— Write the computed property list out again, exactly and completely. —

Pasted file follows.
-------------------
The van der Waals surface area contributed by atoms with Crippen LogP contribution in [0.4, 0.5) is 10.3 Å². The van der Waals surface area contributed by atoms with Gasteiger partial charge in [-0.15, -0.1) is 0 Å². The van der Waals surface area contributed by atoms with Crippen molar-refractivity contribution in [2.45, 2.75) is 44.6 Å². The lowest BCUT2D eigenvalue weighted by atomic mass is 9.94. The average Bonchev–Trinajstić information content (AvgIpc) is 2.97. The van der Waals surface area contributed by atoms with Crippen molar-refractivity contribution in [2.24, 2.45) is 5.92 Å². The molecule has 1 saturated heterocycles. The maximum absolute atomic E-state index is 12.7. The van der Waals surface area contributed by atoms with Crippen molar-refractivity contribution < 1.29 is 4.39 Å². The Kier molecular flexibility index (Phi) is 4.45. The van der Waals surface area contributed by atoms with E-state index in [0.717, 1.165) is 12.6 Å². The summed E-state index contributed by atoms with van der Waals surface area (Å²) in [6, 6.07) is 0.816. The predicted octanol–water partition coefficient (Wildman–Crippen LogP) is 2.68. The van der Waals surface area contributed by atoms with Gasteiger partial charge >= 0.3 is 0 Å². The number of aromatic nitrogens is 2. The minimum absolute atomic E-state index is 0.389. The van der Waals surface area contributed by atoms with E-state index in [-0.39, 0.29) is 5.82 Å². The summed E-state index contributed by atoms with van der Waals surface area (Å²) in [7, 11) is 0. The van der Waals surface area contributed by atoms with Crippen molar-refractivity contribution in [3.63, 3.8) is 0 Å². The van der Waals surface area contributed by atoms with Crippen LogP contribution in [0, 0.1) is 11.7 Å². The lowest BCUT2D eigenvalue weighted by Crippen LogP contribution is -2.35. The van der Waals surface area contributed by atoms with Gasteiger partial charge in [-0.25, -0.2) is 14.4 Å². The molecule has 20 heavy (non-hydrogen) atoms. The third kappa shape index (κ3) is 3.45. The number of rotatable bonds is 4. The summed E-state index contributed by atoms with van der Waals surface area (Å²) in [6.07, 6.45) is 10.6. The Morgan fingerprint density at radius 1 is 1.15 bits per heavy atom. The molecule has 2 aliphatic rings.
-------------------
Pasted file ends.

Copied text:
The van der Waals surface area contributed by atoms with Crippen LogP contribution in [0.4, 0.5) is 10.3 Å². The van der Waals surface area contributed by atoms with Gasteiger partial charge in [-0.15, -0.1) is 0 Å². The van der Waals surface area contributed by atoms with Crippen molar-refractivity contribution in [2.45, 2.75) is 44.6 Å². The lowest BCUT2D eigenvalue weighted by atomic mass is 9.94. The average Bonchev–Trinajstić information content (AvgIpc) is 2.97. The van der Waals surface area contributed by atoms with Crippen molar-refractivity contribution in [2.24, 2.45) is 5.92 Å². The molecule has 1 saturated heterocycles. The maximum absolute atomic E-state index is 12.7. The van der Waals surface area contributed by atoms with Crippen molar-refractivity contribution < 1.29 is 4.39 Å². The Kier molecular flexibility index (Phi) is 4.45. The van der Waals surface area contributed by atoms with E-state index in [0.717, 1.165) is 12.6 Å². The summed E-state index contributed by atoms with van der Waals surface area (Å²) in [6, 6.07) is 0.816. The predicted octanol–water partition coefficient (Wildman–Crippen LogP) is 2.68. The van der Waals surface area contributed by atoms with Gasteiger partial charge >= 0.3 is 0 Å². The number of aromatic nitrogens is 2. The minimum absolute atomic E-state index is 0.389. The van der Waals surface area contributed by atoms with E-state index in [-0.39, 0.29) is 5.82 Å². The summed E-state index contributed by atoms with van der Waals surface area (Å²) in [7, 11) is 0. The van der Waals surface area contributed by atoms with Crippen molar-refractivity contribution in [3.63, 3.8) is 0 Å². The van der Waals surface area contributed by atoms with Crippen LogP contribution in [0, 0.1) is 11.7 Å². The lowest BCUT2D eigenvalue weighted by Crippen LogP contribution is -2.35. The van der Waals surface area contributed by atoms with Gasteiger partial charge in [-0.25, -0.2) is 14.4 Å². The molecule has 20 heavy (non-hydrogen) atoms. The third kappa shape index (κ3) is 3.45. The number of rotatable bonds is 4. The summed E-state index contributed by atoms with van der Waals surface area (Å²) in [6.07, 6.45) is 10.6. The Morgan fingerprint density at radius 1 is 1.15 bits per heavy atom. The molecule has 2 aliphatic rings.